Tom Schieffer’s to-do list for the Dodgers

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Josh Fisher of Dodger Divorce has a guest column up over at ESPN today in which he outlines what the new Dodgers’ Lord Protector Tom Schieffer needs to do in order to restore order at Chavez Ravine.

It’s a pretty exhaustive list. But , for the purposes of the outside observer who is more interested in the McCourt saga as cautionary tale than anything else, the recitation of the details of the McCourts’ mismanagement of the Dodgers Josh provides along the is arguably more important than the next steps. Because, boy howdy, is it easy to forget them when new things keep rolling in day after day.  They can kind of all be summed up in this item:

It is clear that the McCourts did not separate their personal finances from club operations, and figuring out how to keep Dodgers revenue inside the organization might be both Schieffer’s most important and most difficult task. Potentially complicating his efforts are the numerous debt instruments encumbering various revenue streams, such as ticket sales.

This is why Frank McCourt’s public statements — which he has amped up this week — are almost all misleading. He and his wife set the Dodgers up to funnel money out of the team and into either into allied businesses or subsidiaries or into his own coffers. Between the holding companies, LLCs and the complex debt arrangements, he is able to make broadly truthful statements about the state of the team which are nonetheless misleading or, at the very most, less-than-illuminating.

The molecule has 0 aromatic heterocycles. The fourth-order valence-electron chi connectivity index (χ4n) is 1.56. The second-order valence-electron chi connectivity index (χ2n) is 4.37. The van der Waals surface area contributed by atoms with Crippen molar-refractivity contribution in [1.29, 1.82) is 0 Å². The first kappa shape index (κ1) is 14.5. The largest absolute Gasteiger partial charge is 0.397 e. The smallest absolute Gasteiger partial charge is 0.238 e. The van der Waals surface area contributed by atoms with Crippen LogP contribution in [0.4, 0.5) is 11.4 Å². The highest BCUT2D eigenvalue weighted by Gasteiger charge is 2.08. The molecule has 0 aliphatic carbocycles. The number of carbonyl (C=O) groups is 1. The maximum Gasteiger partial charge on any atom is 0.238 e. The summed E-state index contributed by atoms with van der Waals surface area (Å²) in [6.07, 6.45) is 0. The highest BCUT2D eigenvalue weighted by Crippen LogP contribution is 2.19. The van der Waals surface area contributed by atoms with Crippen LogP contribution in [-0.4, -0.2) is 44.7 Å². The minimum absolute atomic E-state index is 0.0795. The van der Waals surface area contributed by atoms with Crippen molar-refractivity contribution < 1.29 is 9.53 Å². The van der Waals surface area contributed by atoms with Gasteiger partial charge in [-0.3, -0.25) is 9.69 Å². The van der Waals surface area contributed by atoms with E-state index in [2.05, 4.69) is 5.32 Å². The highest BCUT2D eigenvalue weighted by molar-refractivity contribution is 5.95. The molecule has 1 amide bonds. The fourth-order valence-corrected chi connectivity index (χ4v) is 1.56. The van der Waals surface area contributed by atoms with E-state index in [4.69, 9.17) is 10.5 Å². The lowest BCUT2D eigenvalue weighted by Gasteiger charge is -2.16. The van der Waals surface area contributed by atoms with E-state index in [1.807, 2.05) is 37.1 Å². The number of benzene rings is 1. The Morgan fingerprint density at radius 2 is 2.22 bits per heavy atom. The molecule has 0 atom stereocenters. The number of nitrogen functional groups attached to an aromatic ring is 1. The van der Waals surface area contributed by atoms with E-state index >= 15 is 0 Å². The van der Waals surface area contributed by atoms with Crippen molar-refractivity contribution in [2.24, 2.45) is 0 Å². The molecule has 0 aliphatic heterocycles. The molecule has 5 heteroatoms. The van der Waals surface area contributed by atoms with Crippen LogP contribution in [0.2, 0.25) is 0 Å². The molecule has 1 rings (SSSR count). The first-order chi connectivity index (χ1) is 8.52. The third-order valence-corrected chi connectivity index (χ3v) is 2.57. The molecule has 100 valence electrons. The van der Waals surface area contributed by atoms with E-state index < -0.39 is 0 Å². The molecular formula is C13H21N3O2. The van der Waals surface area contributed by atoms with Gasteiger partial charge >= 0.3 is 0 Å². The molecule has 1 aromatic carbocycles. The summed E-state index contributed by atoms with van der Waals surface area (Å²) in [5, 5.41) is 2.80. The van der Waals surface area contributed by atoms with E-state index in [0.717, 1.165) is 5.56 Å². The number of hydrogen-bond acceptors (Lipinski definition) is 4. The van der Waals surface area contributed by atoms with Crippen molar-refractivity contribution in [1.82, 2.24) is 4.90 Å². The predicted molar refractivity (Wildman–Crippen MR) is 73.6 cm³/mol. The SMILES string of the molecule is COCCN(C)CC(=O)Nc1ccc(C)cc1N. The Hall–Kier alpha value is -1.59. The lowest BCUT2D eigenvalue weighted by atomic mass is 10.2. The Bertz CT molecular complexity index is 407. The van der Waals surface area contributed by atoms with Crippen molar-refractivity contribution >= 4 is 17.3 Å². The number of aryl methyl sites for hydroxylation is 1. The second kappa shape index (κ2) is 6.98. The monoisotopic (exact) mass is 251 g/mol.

Josh notes a particular one: McCourt has been accused of taking $100 million out of the team for personal use. Frank says that’s not true. Josh shows that, yeah, once you figure in the debt guarantees the team has given the McCourts, it really is. In other words: Frank McCourt has zero credibility on this stuff.

Great work by Josh both in breaking this all down and in suggesting how it can be built back up.

Mets invite Tim Tebow to spring training

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Tim Tebow isn’t letting go of his major league dreams just yet. The former NFL quarterback is slated to appear with the Mets during spring training this year, extending what initially looked like an ill-fated career choice for at least one more season. Per the club’s official announcement on Friday, he’ll join a group of spring training invitees that includes top-30 prospects like Peter Alonso, P.J. Conlon, Patrick Mazeika and David Thompson.

Tebow, 30, hasn’t taken to professional baseball as gracefully as expected. He batted a cumulative .226/.309/.347 with eight home runs and a .656 OPS in 486 plate appearances for Single-A Columbia and High-A St. Lucie in 2017. While that wasn’t enough to compel the Mets to give the aging outfielder a big league tryout, there’s no denying that Tebow brought substantial benefit to their minor league affiliates — in the form of increased attendance figures and ticket sales, that is.

Even after the Mets were booted from the NL East race last September, they resisted the idea of promoting Tebow for a late-season attendance boost of their own. That’s not to say they’re planning on taking the same approach in 2018; Tebow will undoubtedly get his cup of coffee in the majors at some point, but for now, a Grapefruit League tryout is likely as close as he’ll ever get to playing with the team’s big league roster on an everyday basis.